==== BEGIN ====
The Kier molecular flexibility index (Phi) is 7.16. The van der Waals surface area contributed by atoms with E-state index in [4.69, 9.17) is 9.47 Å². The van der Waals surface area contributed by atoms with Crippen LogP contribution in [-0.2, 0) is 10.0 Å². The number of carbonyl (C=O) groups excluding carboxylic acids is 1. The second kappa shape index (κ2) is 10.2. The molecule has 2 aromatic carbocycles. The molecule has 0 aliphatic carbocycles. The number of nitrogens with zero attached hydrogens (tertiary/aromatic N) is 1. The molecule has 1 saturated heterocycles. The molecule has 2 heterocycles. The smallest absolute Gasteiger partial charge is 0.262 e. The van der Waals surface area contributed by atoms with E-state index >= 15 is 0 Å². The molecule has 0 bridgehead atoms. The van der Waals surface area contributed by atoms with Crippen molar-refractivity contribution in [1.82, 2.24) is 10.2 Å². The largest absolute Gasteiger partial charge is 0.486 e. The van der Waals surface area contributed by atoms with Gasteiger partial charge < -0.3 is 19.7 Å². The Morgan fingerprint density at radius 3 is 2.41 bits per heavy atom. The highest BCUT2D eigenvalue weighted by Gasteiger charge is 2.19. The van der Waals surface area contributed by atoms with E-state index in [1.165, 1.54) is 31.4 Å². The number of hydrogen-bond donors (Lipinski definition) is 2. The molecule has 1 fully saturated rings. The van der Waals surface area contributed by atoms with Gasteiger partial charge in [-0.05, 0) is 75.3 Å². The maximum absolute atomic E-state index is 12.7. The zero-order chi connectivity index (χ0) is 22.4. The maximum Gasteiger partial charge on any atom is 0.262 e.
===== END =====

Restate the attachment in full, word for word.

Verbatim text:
The Kier molecular flexibility index (Phi) is 7.16. The van der Waals surface area contributed by atoms with E-state index in [4.69, 9.17) is 9.47 Å². The van der Waals surface area contributed by atoms with Crippen LogP contribution in [-0.2, 0) is 10.0 Å². The number of carbonyl (C=O) groups excluding carboxylic acids is 1. The second kappa shape index (κ2) is 10.2. The molecule has 2 aromatic carbocycles. The molecule has 0 aliphatic carbocycles. The number of nitrogens with zero attached hydrogens (tertiary/aromatic N) is 1. The molecule has 1 saturated heterocycles. The molecule has 2 heterocycles. The smallest absolute Gasteiger partial charge is 0.262 e. The van der Waals surface area contributed by atoms with E-state index >= 15 is 0 Å². The molecule has 0 bridgehead atoms. The van der Waals surface area contributed by atoms with Crippen molar-refractivity contribution in [1.82, 2.24) is 10.2 Å². The largest absolute Gasteiger partial charge is 0.486 e. The van der Waals surface area contributed by atoms with Gasteiger partial charge < -0.3 is 19.7 Å². The Morgan fingerprint density at radius 3 is 2.41 bits per heavy atom. The highest BCUT2D eigenvalue weighted by Gasteiger charge is 2.19. The van der Waals surface area contributed by atoms with E-state index in [1.165, 1.54) is 31.4 Å². The number of hydrogen-bond donors (Lipinski definition) is 2. The molecule has 1 fully saturated rings. The van der Waals surface area contributed by atoms with Gasteiger partial charge in [-0.05, 0) is 75.3 Å². The maximum absolute atomic E-state index is 12.7. The zero-order chi connectivity index (χ0) is 22.4. The maximum Gasteiger partial charge on any atom is 0.262 e.